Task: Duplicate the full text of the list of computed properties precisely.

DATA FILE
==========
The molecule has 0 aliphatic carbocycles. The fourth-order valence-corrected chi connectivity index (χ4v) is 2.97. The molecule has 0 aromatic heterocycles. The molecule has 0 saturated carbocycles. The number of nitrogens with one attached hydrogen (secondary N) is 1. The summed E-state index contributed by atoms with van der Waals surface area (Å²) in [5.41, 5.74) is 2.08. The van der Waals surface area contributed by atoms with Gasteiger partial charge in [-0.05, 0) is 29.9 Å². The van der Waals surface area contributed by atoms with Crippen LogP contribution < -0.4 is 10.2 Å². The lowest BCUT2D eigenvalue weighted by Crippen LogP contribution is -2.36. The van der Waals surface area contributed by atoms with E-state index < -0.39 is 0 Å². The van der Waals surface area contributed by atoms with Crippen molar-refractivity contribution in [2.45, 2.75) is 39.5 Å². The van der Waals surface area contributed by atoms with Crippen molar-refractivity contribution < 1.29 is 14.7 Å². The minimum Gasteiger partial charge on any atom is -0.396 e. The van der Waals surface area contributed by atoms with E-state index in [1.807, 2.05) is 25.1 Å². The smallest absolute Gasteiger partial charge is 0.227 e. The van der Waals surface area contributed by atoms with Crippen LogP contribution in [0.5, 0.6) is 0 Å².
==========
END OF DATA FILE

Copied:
The molecule has 0 aliphatic carbocycles. The fourth-order valence-corrected chi connectivity index (χ4v) is 2.97. The molecule has 0 aromatic heterocycles. The molecule has 0 saturated carbocycles. The number of nitrogens with one attached hydrogen (secondary N) is 1. The summed E-state index contributed by atoms with van der Waals surface area (Å²) in [5.41, 5.74) is 2.08. The van der Waals surface area contributed by atoms with Gasteiger partial charge in [-0.05, 0) is 29.9 Å². The van der Waals surface area contributed by atoms with Crippen LogP contribution < -0.4 is 10.2 Å². The lowest BCUT2D eigenvalue weighted by Crippen LogP contribution is -2.36. The van der Waals surface area contributed by atoms with E-state index < -0.39 is 0 Å². The van der Waals surface area contributed by atoms with Crippen molar-refractivity contribution in [2.45, 2.75) is 39.5 Å². The van der Waals surface area contributed by atoms with Crippen molar-refractivity contribution < 1.29 is 14.7 Å². The minimum Gasteiger partial charge on any atom is -0.396 e. The van der Waals surface area contributed by atoms with E-state index in [1.807, 2.05) is 25.1 Å². The smallest absolute Gasteiger partial charge is 0.227 e. The van der Waals surface area contributed by atoms with Crippen LogP contribution in [0.5, 0.6) is 0 Å².